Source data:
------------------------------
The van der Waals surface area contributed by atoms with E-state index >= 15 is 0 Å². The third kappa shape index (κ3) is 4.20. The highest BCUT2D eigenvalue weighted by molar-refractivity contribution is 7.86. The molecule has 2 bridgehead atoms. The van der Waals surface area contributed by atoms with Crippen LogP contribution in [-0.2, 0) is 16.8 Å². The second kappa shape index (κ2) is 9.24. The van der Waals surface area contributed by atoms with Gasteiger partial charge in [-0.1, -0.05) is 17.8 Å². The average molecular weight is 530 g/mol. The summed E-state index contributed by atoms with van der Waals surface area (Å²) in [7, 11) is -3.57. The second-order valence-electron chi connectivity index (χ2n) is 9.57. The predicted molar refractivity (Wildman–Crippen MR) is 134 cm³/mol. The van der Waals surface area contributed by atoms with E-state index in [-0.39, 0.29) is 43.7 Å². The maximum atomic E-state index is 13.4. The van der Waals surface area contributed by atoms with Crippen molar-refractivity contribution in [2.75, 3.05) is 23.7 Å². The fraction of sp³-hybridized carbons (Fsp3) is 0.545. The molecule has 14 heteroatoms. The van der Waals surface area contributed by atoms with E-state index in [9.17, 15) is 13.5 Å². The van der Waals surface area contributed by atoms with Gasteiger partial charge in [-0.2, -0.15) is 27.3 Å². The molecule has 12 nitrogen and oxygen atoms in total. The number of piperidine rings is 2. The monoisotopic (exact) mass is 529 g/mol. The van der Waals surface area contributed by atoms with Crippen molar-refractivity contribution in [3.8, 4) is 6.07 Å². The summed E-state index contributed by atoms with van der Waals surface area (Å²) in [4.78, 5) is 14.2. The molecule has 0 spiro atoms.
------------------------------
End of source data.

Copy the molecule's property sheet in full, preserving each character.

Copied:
The van der Waals surface area contributed by atoms with E-state index >= 15 is 0 Å². The third kappa shape index (κ3) is 4.20. The highest BCUT2D eigenvalue weighted by molar-refractivity contribution is 7.86. The molecule has 2 bridgehead atoms. The van der Waals surface area contributed by atoms with Crippen LogP contribution in [-0.2, 0) is 16.8 Å². The second kappa shape index (κ2) is 9.24. The van der Waals surface area contributed by atoms with Gasteiger partial charge in [-0.1, -0.05) is 17.8 Å². The average molecular weight is 530 g/mol. The summed E-state index contributed by atoms with van der Waals surface area (Å²) in [7, 11) is -3.57. The second-order valence-electron chi connectivity index (χ2n) is 9.57. The predicted molar refractivity (Wildman–Crippen MR) is 134 cm³/mol. The van der Waals surface area contributed by atoms with E-state index in [-0.39, 0.29) is 43.7 Å². The maximum atomic E-state index is 13.4. The van der Waals surface area contributed by atoms with Crippen molar-refractivity contribution in [2.75, 3.05) is 23.7 Å². The fraction of sp³-hybridized carbons (Fsp3) is 0.545. The molecule has 14 heteroatoms. The van der Waals surface area contributed by atoms with E-state index in [9.17, 15) is 13.5 Å². The van der Waals surface area contributed by atoms with Gasteiger partial charge in [-0.2, -0.15) is 27.3 Å². The molecule has 12 nitrogen and oxygen atoms in total. The number of piperidine rings is 2. The monoisotopic (exact) mass is 529 g/mol. The van der Waals surface area contributed by atoms with Crippen molar-refractivity contribution in [3.8, 4) is 6.07 Å². The summed E-state index contributed by atoms with van der Waals surface area (Å²) in [4.78, 5) is 14.2. The molecule has 0 spiro atoms.